# Deity and package ordering

```Hi Ian,

including what I sent to the Deity list below. (Also: my working
prototype, pkg-order, encapsulates a number of user interface/api
issues that may be of interest).

I am including below my analysis of the DAG algorithms. (I've
tried to coalesce a dialogue into a relevant message.

Are you on the Deity list yet?

manoj

Algorithms:
I have been reading up on directed acyclic graphs and
topological sorting. There are two methods to do the sort that I can
see
a) Do a depth first search, printing out the node name after
traversing the children (so each node occurs after all the
dependents are listed; and reverse the order when printing)
Algorithms [Thomas H. Cormen, Charles E. Leiserson, Ronald L. Rivest]
Algorithms in C [Robert Sedgewick]

b) Look att all node with no dependencies, list them in any order,
for each node listed, look for dependent packages and decrement the
dependency count by one. repeat for all 0 order nodes after
decrementing.
Algorithms [Thomas H. Cormen, Charles E. Leiserson, Ronald L. Rivest]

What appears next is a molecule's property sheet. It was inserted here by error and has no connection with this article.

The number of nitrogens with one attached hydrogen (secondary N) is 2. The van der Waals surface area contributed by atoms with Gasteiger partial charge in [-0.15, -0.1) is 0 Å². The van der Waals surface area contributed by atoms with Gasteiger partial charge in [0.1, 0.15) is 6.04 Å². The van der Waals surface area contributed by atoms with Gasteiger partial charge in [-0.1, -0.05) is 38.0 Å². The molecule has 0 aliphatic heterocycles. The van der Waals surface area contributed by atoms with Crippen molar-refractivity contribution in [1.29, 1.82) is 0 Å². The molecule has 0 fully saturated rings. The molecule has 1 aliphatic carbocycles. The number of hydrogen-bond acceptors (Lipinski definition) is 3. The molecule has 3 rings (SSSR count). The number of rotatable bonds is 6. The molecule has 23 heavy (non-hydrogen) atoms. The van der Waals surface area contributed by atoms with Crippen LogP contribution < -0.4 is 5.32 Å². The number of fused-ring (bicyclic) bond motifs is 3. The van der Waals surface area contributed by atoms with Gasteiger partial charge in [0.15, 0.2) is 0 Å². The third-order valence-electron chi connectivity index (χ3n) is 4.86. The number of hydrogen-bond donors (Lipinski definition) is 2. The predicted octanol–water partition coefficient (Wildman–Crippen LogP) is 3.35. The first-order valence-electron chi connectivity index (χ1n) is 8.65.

Discrete Mathematics and its applications [Kenneth H. Rosen]

Both algorithms can work in O(V+E), where V is the number of
nodes (packages), and E is the number of edges (dependencies). (I'm
still struggling with an exercise in Algorithms [Thomas H. Cormen,
Charles E. Leiserson, Ronald L. Rivest] which suggests that one may
determine cycles in an undirected graph using an O(V) algorithm).

Both these algorithms shall have to deal woth cycles, possibly
by cutting links such that the cycle disappears. (In the forst
algorithm, refuse to redo a node twice (color the node as needed), in
the second node remove a dependency and decrement the indegree of the